Best known for his Great Wave Off Kanagawa, one of the most recognisable images in the world, Katsushika Hokusai was a prolific Japanese artist active in the late 18th and 19th centuries. He is said to have produced more than 30,000 artworks over his lifetime, but none are more famous than the Thirty Six Views of Mount Fuji series which has been painstakingly examined, re-mastered and printed as part of the Re-create project.
But Hokusai was no courtly artist; he was a freelancer, illustrating popular novels, erotic prints (shunga), and anything else he was commissioned. It was the very instability of life as a jobbing artist that prompted him to create one of his most enduring series of prints, Thirty Six Views of Mount Fuji, the series for which is most commonly remembered today.
The idea for the series was developed with Hokusai’s publisher, who is said to have had a particular interest in Mount Fuji. Hokusai created 36 compositions featuring Mount Fuji in different conditions and seen from different angles. The series had another very distinct selling point – Hokusai made prolific use of a particular pigment, first imported from Europe in 1829: Prussian blue (also known as Berlin blue). This synthetic pigment made it possible to create a wider range of much more vivid blue hues than the vegetable dyes, made from dayflower petals or natural indigo, previously used. Thirty Six Views of Mount Fuji series features five prints rendered only in various concentrations of this pigment, a style known as aizuri (as seen in Shichirigahama in Sagami Province, bottom left, and Lake Suwa in Shinano Province, second from bottom left). A further five are rendered predominantly in blue, including the iconic Great Wave off Kanagawa. The new (to Japan) pigment has been noted as particularly effective in expressing depth in water and distance in sky.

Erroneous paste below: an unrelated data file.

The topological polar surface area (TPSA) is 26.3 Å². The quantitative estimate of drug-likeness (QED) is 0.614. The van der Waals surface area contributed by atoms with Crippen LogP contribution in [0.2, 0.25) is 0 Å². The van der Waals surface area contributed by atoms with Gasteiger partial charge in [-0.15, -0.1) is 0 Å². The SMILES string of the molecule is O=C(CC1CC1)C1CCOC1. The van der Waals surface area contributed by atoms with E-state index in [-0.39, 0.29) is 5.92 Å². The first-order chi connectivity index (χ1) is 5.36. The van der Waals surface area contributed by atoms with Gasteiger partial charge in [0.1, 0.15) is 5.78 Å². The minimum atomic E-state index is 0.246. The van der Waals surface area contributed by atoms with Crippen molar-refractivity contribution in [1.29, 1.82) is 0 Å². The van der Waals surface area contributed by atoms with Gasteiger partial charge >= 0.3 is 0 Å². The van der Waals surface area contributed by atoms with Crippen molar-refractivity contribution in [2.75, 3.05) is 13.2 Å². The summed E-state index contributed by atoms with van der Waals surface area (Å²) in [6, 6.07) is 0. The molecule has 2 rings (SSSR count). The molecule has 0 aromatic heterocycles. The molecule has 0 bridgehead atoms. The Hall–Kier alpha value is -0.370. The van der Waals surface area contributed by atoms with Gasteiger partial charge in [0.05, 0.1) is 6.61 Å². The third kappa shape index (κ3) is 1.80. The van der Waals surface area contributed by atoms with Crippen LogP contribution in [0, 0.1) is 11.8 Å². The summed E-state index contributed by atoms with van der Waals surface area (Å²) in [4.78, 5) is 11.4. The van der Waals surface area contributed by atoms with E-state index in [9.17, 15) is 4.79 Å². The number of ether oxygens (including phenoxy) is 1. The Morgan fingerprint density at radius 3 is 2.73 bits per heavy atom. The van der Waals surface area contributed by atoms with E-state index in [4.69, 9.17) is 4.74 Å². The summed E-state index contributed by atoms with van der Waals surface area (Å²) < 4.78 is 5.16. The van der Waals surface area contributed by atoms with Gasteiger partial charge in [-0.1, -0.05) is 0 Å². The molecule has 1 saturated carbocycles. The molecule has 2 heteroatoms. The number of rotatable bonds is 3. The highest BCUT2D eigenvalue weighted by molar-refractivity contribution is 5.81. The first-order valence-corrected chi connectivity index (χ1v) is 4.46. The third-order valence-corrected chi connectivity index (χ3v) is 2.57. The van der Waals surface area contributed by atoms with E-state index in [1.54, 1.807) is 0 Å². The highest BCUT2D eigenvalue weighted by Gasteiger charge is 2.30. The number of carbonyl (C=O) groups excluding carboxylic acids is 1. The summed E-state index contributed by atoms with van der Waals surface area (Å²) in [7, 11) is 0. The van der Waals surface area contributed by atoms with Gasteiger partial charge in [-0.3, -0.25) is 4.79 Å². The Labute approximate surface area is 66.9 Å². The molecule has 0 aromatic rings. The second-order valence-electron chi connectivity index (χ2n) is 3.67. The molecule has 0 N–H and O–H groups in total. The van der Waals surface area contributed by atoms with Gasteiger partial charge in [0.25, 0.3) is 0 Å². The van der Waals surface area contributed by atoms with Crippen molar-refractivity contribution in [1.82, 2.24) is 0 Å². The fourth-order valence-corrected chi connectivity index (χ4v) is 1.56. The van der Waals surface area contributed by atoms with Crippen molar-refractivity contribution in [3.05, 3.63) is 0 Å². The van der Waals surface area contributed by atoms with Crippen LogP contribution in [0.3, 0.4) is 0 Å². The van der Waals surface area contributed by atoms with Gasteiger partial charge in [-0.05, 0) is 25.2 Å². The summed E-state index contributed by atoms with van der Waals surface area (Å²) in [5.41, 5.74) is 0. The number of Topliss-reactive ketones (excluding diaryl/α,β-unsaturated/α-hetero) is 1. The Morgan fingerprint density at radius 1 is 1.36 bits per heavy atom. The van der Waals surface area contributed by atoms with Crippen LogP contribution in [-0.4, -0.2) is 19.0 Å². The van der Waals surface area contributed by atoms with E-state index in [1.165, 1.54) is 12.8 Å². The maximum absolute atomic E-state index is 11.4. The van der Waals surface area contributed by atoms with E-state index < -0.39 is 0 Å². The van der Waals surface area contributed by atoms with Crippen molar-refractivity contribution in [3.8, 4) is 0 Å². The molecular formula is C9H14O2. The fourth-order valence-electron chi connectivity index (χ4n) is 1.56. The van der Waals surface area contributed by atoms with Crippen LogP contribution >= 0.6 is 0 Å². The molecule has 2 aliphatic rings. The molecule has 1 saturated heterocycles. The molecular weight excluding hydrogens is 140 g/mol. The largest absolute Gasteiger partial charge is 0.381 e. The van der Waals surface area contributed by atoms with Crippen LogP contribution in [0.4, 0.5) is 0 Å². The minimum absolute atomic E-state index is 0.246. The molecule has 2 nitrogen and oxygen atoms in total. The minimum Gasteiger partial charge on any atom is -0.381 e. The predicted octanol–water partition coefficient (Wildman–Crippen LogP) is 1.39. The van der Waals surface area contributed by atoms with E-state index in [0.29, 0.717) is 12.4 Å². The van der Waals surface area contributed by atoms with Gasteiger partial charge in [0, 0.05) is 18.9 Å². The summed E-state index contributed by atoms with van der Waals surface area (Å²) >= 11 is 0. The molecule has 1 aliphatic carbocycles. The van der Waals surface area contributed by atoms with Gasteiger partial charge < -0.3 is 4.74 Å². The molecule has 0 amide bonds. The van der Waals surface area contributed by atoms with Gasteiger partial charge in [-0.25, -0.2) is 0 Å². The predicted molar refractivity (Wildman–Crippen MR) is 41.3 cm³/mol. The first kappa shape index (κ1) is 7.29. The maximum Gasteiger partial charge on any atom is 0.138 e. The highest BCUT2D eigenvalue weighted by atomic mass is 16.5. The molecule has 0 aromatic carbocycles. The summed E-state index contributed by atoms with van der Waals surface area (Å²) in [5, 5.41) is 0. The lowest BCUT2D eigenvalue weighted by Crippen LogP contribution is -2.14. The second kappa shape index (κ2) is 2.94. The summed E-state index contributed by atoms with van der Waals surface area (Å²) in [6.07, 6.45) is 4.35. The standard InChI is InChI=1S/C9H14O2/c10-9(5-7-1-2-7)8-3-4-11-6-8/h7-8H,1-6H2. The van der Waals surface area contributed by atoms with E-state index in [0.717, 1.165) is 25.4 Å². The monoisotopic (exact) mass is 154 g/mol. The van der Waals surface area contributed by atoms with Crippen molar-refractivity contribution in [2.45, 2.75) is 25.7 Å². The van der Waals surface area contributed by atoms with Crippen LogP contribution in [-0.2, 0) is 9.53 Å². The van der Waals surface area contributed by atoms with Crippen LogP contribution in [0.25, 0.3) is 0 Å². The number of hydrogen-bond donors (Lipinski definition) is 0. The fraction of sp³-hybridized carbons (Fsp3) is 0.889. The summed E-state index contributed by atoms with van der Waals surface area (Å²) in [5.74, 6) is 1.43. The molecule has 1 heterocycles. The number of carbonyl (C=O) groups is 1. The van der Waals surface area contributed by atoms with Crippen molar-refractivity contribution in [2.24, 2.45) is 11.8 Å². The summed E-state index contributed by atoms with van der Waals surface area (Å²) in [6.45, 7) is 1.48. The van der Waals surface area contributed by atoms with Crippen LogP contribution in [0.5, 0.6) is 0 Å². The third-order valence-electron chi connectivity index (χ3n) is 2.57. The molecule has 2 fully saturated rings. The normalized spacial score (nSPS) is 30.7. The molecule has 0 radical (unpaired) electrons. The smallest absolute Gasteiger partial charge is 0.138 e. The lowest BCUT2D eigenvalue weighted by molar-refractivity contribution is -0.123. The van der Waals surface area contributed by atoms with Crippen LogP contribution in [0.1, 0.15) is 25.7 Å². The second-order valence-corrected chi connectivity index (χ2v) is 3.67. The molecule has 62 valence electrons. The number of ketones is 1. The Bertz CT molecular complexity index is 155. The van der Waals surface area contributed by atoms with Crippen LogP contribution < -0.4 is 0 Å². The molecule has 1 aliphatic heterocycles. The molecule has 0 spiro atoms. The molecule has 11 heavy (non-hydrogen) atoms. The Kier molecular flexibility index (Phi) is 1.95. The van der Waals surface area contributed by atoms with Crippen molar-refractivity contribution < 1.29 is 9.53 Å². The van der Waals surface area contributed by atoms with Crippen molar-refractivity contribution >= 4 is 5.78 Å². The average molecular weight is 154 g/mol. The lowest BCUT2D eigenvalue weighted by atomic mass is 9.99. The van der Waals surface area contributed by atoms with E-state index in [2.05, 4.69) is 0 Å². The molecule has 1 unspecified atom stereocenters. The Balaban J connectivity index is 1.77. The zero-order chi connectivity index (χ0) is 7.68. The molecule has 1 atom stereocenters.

The stunning use of this new and “foreign” colour in Thirty Six Views of Mount Fuji, combined with his geometric compositions and use of technique for perspective that was heavily influenced by contemporary Western European art, ensured Hokusai a commercial hit in Japan. It was so popular that the publisher commissioned a further ten prints; there are actually 46 views in the series. It was also to be a key factor in how Hokusai and other ukiyo-e print artists, including Ando Hiroshige (who was to greatly inspire Van Gogh), were later to capture the imagination of a new generation of artists in Europe, where ironically the blue was initially referred to as “Hiroshige blue”. Indeed, during the Japonisme period, from the 1860s onwards, when Western collectors clamoured to buy ukiyo-e, prints which featured this mysterious and (supposedly) uniquely Japanese blue were the most highly prized.